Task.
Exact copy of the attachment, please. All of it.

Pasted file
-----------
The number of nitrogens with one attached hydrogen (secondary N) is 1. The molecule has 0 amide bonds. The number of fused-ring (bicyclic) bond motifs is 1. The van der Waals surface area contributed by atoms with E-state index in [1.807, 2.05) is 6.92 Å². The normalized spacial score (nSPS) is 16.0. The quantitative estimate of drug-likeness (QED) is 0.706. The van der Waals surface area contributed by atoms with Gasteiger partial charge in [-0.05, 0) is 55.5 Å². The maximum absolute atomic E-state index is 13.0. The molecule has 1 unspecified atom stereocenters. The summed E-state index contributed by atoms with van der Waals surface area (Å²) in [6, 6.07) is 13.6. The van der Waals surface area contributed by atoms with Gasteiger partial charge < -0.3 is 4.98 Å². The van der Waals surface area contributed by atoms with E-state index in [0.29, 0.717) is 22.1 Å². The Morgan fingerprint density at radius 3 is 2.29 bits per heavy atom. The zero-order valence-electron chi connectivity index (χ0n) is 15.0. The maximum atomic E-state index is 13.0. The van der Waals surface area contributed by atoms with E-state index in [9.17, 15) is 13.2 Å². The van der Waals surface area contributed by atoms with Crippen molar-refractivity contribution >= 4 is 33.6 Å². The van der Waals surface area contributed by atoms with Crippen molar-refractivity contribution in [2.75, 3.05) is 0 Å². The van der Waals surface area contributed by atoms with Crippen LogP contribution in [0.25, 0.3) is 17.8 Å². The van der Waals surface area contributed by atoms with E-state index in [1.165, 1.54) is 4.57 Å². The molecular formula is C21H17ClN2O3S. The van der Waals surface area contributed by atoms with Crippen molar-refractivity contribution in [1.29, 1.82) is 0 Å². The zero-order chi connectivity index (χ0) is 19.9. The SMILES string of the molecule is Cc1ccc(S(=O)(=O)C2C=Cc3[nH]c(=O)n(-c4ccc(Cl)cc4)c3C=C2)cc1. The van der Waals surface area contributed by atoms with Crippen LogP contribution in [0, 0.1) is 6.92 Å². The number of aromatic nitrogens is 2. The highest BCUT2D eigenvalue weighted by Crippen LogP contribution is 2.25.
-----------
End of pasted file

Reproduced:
The number of nitrogens with one attached hydrogen (secondary N) is 1. The molecule has 0 amide bonds. The number of fused-ring (bicyclic) bond motifs is 1. The van der Waals surface area contributed by atoms with E-state index in [1.807, 2.05) is 6.92 Å². The normalized spacial score (nSPS) is 16.0. The quantitative estimate of drug-likeness (QED) is 0.706. The van der Waals surface area contributed by atoms with Gasteiger partial charge in [-0.05, 0) is 55.5 Å². The maximum absolute atomic E-state index is 13.0. The molecule has 1 unspecified atom stereocenters. The summed E-state index contributed by atoms with van der Waals surface area (Å²) in [6, 6.07) is 13.6. The van der Waals surface area contributed by atoms with Gasteiger partial charge < -0.3 is 4.98 Å². The van der Waals surface area contributed by atoms with E-state index in [0.29, 0.717) is 22.1 Å². The Morgan fingerprint density at radius 3 is 2.29 bits per heavy atom. The zero-order valence-electron chi connectivity index (χ0n) is 15.0. The maximum atomic E-state index is 13.0. The van der Waals surface area contributed by atoms with E-state index in [9.17, 15) is 13.2 Å². The van der Waals surface area contributed by atoms with Crippen molar-refractivity contribution >= 4 is 33.6 Å². The van der Waals surface area contributed by atoms with Crippen molar-refractivity contribution in [2.75, 3.05) is 0 Å². The van der Waals surface area contributed by atoms with Crippen LogP contribution in [0.25, 0.3) is 17.8 Å². The van der Waals surface area contributed by atoms with E-state index in [1.165, 1.54) is 4.57 Å². The molecular formula is C21H17ClN2O3S. The van der Waals surface area contributed by atoms with Crippen molar-refractivity contribution in [1.29, 1.82) is 0 Å². The zero-order chi connectivity index (χ0) is 19.9. The SMILES string of the molecule is Cc1ccc(S(=O)(=O)C2C=Cc3[nH]c(=O)n(-c4ccc(Cl)cc4)c3C=C2)cc1. The van der Waals surface area contributed by atoms with Crippen LogP contribution in [0, 0.1) is 6.92 Å². The number of aromatic nitrogens is 2. The highest BCUT2D eigenvalue weighted by Crippen LogP contribution is 2.25.